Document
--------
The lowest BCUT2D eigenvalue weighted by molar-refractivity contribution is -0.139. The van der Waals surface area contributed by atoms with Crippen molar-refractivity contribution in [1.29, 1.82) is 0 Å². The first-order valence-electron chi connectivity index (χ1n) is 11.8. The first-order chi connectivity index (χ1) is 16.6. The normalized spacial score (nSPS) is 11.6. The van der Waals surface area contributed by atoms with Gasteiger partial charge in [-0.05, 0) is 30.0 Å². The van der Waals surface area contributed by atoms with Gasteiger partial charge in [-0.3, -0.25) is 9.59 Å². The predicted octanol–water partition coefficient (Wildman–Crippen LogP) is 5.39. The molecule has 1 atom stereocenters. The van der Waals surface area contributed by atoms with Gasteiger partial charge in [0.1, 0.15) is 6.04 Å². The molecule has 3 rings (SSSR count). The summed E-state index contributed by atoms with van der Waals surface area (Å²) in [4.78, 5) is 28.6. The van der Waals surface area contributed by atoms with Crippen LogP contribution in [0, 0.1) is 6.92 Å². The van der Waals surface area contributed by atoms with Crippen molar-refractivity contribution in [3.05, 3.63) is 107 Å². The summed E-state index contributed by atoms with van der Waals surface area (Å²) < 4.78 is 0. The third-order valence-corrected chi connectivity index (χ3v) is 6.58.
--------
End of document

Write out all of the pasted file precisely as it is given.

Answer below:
The lowest BCUT2D eigenvalue weighted by molar-refractivity contribution is -0.139. The van der Waals surface area contributed by atoms with Crippen molar-refractivity contribution in [1.29, 1.82) is 0 Å². The first-order valence-electron chi connectivity index (χ1n) is 11.8. The first-order chi connectivity index (χ1) is 16.6. The normalized spacial score (nSPS) is 11.6. The van der Waals surface area contributed by atoms with Gasteiger partial charge in [-0.05, 0) is 30.0 Å². The van der Waals surface area contributed by atoms with Gasteiger partial charge in [-0.3, -0.25) is 9.59 Å². The predicted octanol–water partition coefficient (Wildman–Crippen LogP) is 5.39. The molecule has 1 atom stereocenters. The van der Waals surface area contributed by atoms with Gasteiger partial charge in [0.1, 0.15) is 6.04 Å². The molecule has 3 rings (SSSR count). The summed E-state index contributed by atoms with van der Waals surface area (Å²) in [4.78, 5) is 28.6. The van der Waals surface area contributed by atoms with Crippen LogP contribution in [0, 0.1) is 6.92 Å². The van der Waals surface area contributed by atoms with Crippen molar-refractivity contribution in [3.05, 3.63) is 107 Å². The summed E-state index contributed by atoms with van der Waals surface area (Å²) < 4.78 is 0. The third-order valence-corrected chi connectivity index (χ3v) is 6.58.